Since the Schindlers have litigated for seven years—and even succeeded in having Congress pass the special act—this was implausible. As to the claim that the judge had a constitutional obligation to meet Schiavo face-to-face, this would amount to saying that, in any guardianship proceeding, the subject person must, as a matter of federal constitutional law, be physically present in the courtroom or else be visited by the judge wherever the person resides. There is nothing in the Constitution suggesting this.
In their last procedural claim, the Schindlers argued that, under the United States Supreme Court’s decision in Cruzan v. Missouri Department of Health, a state court’s decision authorizing the discontinuance of hydration and nutrition must be supported by clear and convincing evidence (a standard of proof higher than that generally required in civil cases but lower than the reasonable-doubt standard of criminal cases). Although the Florida courts purported to rely on such evidence in determining that Schiavo would have desired the discontinuance of life-sustaining measures, the Schindlers argued that such evidentiary support had not been produced in Schiavo’s case. Cruzan, however, does not say what the Schindlers claimed it does. The case held that a state’s demanding clear and convincing evidence in such proceedings is permitted by the Fourteenth Amendment, not that it is required. Even if the Florida courts had relied on less than clear and convincing evidence in reaching their decisions, this would not have violated the holding in Cruzan.
In addition to these procedural claims, the Schindlers raised several claims based on Schiavo’s substantive rights under federal law. In particular, they alleged violations of her free-exercise rights under the First Amendment, her substantive due process rights under the Fourteenth Amendment, and her rights to be free of cruel and unusual punishments under the Eighth Amendment; they also alleged violations of her rights under various federal statutes, including the Religious Land Use and Institutionalized Person Act, the Rehabilitation Act of 1973, and the Americans With Disabilities Act.
None of these claims was remotely meritorious. All of the rights alleged to be violated are rights against actions by the government or its agents, not against private actions by private parties. In the Schiavo case, the removal of Schiavo’s feeding tube was clearly private action because it was the action of her husband and guardian, not the action of the government or any of its agencies. True, the husband had obtained an order from a state court to enforce his will, but it is well-established in the law that private action does not become state action merely because such action is enforced by a court.
All of the Schindlers’ claims were weak, and most were obviously inconsistent with settled law. Since, under the law, the district court could issue a preliminary injunction only if the Schindlers had made out a substantial case, the district court was right to deny the application, and the Eleventh Circuit was right to affirm that decision.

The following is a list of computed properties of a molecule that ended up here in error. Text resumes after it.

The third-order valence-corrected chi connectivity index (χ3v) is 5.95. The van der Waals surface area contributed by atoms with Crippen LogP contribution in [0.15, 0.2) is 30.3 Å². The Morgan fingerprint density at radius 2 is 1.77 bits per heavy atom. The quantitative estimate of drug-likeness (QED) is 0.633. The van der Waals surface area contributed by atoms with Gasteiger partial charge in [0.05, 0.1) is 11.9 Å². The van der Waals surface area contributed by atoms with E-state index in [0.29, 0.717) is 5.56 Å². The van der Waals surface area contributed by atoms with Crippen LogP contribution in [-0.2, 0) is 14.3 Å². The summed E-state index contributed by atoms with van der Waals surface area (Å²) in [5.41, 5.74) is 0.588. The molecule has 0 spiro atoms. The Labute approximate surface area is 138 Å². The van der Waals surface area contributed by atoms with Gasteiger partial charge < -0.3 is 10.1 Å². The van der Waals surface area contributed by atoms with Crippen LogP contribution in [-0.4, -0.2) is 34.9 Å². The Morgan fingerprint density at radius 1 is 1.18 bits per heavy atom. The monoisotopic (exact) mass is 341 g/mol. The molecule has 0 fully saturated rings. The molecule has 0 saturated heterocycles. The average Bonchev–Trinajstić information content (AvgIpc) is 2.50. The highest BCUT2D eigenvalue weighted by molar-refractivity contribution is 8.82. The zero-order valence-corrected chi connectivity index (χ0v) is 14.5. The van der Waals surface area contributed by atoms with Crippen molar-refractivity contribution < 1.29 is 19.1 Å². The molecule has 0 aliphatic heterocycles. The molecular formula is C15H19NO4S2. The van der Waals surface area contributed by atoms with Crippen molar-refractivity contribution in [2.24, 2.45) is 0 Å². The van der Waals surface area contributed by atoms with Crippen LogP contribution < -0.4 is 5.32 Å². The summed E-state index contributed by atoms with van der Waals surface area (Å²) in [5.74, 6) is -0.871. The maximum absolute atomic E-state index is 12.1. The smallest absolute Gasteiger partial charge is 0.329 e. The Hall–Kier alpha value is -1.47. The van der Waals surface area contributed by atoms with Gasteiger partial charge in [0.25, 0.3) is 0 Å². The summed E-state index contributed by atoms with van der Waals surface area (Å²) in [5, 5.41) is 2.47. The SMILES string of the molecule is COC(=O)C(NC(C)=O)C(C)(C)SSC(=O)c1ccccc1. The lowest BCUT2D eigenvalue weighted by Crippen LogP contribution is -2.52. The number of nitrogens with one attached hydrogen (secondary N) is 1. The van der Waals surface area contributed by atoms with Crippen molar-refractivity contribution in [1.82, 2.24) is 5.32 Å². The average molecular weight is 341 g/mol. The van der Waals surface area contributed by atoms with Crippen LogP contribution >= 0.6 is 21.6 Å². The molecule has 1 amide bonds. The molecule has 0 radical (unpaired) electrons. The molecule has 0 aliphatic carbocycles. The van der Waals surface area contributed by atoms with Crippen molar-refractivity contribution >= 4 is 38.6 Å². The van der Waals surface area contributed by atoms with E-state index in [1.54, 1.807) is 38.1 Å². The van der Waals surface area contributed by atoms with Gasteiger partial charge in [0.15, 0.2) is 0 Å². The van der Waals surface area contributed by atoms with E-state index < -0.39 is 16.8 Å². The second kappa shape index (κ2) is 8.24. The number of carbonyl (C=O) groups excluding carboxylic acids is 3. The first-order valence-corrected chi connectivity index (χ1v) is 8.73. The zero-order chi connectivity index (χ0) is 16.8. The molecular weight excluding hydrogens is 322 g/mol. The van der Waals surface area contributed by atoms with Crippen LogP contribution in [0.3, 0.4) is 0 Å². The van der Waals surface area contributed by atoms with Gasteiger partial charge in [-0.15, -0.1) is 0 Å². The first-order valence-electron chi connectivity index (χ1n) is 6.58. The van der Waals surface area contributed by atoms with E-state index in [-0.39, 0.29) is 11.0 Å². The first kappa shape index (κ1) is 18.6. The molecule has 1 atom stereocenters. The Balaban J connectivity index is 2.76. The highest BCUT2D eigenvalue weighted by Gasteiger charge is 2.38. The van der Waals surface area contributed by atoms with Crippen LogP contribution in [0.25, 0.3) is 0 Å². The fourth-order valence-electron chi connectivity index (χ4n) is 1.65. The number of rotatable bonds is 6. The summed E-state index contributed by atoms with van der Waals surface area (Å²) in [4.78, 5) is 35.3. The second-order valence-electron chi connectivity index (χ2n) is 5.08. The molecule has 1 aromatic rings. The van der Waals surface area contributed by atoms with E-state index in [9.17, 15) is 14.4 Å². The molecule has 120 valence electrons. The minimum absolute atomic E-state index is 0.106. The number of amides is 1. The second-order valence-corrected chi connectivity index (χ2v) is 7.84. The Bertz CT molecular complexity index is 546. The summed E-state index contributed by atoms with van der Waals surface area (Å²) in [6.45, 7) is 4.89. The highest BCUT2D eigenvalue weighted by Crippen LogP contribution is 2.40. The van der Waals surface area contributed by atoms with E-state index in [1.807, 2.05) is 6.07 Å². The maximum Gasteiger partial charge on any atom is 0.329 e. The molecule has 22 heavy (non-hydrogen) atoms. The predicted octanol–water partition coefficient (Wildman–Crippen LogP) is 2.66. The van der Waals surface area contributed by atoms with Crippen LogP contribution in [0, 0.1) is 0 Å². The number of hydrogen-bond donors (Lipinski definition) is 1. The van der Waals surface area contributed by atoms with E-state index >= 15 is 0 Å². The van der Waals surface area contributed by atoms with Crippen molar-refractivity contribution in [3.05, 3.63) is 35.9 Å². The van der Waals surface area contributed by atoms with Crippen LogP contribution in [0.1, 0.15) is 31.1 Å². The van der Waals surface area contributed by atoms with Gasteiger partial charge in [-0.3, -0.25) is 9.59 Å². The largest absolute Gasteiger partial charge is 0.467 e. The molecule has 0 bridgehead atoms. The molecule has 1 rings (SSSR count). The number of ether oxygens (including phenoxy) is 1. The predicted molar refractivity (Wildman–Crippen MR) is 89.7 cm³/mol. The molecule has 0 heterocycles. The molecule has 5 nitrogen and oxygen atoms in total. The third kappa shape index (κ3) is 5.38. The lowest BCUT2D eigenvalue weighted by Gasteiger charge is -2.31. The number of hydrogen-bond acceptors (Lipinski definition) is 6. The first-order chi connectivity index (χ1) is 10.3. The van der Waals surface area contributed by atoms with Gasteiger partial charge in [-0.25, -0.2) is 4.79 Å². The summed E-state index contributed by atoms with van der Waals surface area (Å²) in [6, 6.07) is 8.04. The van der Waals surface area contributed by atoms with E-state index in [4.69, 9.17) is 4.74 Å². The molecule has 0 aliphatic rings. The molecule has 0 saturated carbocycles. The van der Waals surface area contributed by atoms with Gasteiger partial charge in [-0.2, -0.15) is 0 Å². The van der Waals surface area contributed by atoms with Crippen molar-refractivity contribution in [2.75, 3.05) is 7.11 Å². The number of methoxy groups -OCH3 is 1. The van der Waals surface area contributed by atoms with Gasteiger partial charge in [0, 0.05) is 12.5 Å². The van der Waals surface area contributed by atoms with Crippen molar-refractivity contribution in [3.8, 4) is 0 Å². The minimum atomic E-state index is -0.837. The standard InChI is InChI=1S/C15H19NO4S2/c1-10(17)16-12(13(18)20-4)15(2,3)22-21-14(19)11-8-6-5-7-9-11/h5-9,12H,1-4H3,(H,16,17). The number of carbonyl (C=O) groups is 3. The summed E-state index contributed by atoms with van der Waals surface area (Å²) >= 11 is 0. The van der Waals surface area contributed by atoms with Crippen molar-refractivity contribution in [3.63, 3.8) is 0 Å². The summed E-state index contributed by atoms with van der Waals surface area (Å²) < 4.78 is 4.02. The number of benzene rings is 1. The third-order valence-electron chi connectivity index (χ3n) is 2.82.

Some have argued that, since the special act provided that the district court “shall determine de novo any claim of a violation of any right of Theresa Marie Schiavo within the scope of this Act, notwithstanding any prior State court determination,” the district court was required to issue the preliminary injunction and to hold a trial on the merits of the Schindlers’ claims. This, too, is wrong. It conflates what the Schindlers had to show to obtain the preliminary injunction with the standard by which the court was to determine whether the Schindlers had shown this. In fact, the Schindlers applied for a preliminary injunction, and the district court determined de novo that they were not entitled to one. Similarly, blaming the federal courts for not inquiring into whether Schiavo is really in a persistent vegetative state misses the point: This issue was not relevant to any of the claims the Schindlers raised in federal court, and even the Schindlers, in their filings with the courts, never suggested otherwise.
In short, the courts followed the law precisely when they decided that none of Terri Schiavo’s rights under the Constitution and laws of the United States had been violated. How then could the result be so unjust? The answer is perfectly simple: The substantive laws of Florida expressly authorize a murderous result. Those laws, like the laws of most states, expressly provide that a guardian may starve to death a ward in a persistent vegetative state, defined in Florida to mean “a permanent and irreversible condition of unconsciousness in which there is (a) the absence of voluntary action of any kind, [and] (b) an inability to communicate or interact purposefully with the environment.” Substantively unjust laws, enforced in accordance with their terms and by due process of law, lead to substantively unjust results.
Laws authorizing a guardian to starve to death a ward are profoundly immoral, even as applied to those who would have wanted to die; we do not accommodate suicides. But in hundreds of cases around the country every year, such laws are enforced, and hundreds of people die like Terri Schiavo. The only extraordinary thing about the Schiavo case is that her parents have done everything in their power to prevent her death, with the result that Schiavo has received much more process and much more publicity than others to whom the same thing has happened. One commentator described the Schiavo case as the “crime of the century.” In fact it is a banal, run-of-the-mill crime of a kind that happens every day in the United States.
And for this, we cannot blame the courts. The fault lies not in our judges but in ourselves, for we have created a society in which the law allows the strong and healthy to determine that some of the weak and infirm have lives not worth living and then to kill them.
Robert T. Miller will begin an appointment as assistant professor of law at the Villanova University School of Law this fall.